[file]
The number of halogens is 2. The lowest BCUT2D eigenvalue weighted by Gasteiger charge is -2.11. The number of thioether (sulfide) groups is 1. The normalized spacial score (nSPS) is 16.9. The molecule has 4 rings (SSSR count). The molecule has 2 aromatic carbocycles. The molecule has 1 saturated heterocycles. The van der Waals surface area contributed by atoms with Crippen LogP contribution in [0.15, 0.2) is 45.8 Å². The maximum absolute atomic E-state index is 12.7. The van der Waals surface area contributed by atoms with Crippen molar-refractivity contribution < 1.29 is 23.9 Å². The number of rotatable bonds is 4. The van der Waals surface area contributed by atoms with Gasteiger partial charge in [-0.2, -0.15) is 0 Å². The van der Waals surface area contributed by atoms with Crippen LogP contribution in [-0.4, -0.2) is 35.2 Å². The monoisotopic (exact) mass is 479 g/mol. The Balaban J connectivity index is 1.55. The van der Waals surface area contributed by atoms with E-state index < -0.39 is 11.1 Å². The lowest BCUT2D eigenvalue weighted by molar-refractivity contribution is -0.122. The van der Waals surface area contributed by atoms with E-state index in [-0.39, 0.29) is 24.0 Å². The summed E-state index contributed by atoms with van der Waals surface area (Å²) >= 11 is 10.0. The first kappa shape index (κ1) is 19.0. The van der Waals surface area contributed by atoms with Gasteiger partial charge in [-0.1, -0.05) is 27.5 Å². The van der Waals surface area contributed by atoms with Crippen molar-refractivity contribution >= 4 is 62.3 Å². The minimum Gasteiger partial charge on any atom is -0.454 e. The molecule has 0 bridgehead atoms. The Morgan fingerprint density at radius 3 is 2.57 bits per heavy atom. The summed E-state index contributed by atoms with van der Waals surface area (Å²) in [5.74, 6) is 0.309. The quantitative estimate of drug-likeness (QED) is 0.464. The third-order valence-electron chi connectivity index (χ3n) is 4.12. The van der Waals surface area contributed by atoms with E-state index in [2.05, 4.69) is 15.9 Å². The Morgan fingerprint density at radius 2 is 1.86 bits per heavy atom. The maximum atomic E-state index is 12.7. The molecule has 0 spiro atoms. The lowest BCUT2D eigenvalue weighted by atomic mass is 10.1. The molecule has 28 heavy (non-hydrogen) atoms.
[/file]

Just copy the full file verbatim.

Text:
The number of halogens is 2. The lowest BCUT2D eigenvalue weighted by Gasteiger charge is -2.11. The number of thioether (sulfide) groups is 1. The normalized spacial score (nSPS) is 16.9. The molecule has 4 rings (SSSR count). The molecule has 2 aromatic carbocycles. The molecule has 1 saturated heterocycles. The van der Waals surface area contributed by atoms with Crippen LogP contribution in [0.15, 0.2) is 45.8 Å². The maximum absolute atomic E-state index is 12.7. The van der Waals surface area contributed by atoms with Crippen molar-refractivity contribution < 1.29 is 23.9 Å². The number of rotatable bonds is 4. The van der Waals surface area contributed by atoms with Gasteiger partial charge in [-0.2, -0.15) is 0 Å². The van der Waals surface area contributed by atoms with Crippen LogP contribution in [-0.4, -0.2) is 35.2 Å². The monoisotopic (exact) mass is 479 g/mol. The Balaban J connectivity index is 1.55. The van der Waals surface area contributed by atoms with E-state index < -0.39 is 11.1 Å². The lowest BCUT2D eigenvalue weighted by molar-refractivity contribution is -0.122. The van der Waals surface area contributed by atoms with E-state index in [-0.39, 0.29) is 24.0 Å². The summed E-state index contributed by atoms with van der Waals surface area (Å²) >= 11 is 10.0. The first kappa shape index (κ1) is 19.0. The van der Waals surface area contributed by atoms with Gasteiger partial charge in [-0.1, -0.05) is 27.5 Å². The van der Waals surface area contributed by atoms with Crippen molar-refractivity contribution >= 4 is 62.3 Å². The minimum Gasteiger partial charge on any atom is -0.454 e. The molecule has 0 bridgehead atoms. The Morgan fingerprint density at radius 3 is 2.57 bits per heavy atom. The summed E-state index contributed by atoms with van der Waals surface area (Å²) in [5.74, 6) is 0.309. The quantitative estimate of drug-likeness (QED) is 0.464. The third-order valence-electron chi connectivity index (χ3n) is 4.12. The van der Waals surface area contributed by atoms with E-state index in [2.05, 4.69) is 15.9 Å². The Morgan fingerprint density at radius 2 is 1.86 bits per heavy atom. The maximum atomic E-state index is 12.7. The molecule has 0 spiro atoms. The lowest BCUT2D eigenvalue weighted by atomic mass is 10.1. The molecule has 28 heavy (non-hydrogen) atoms.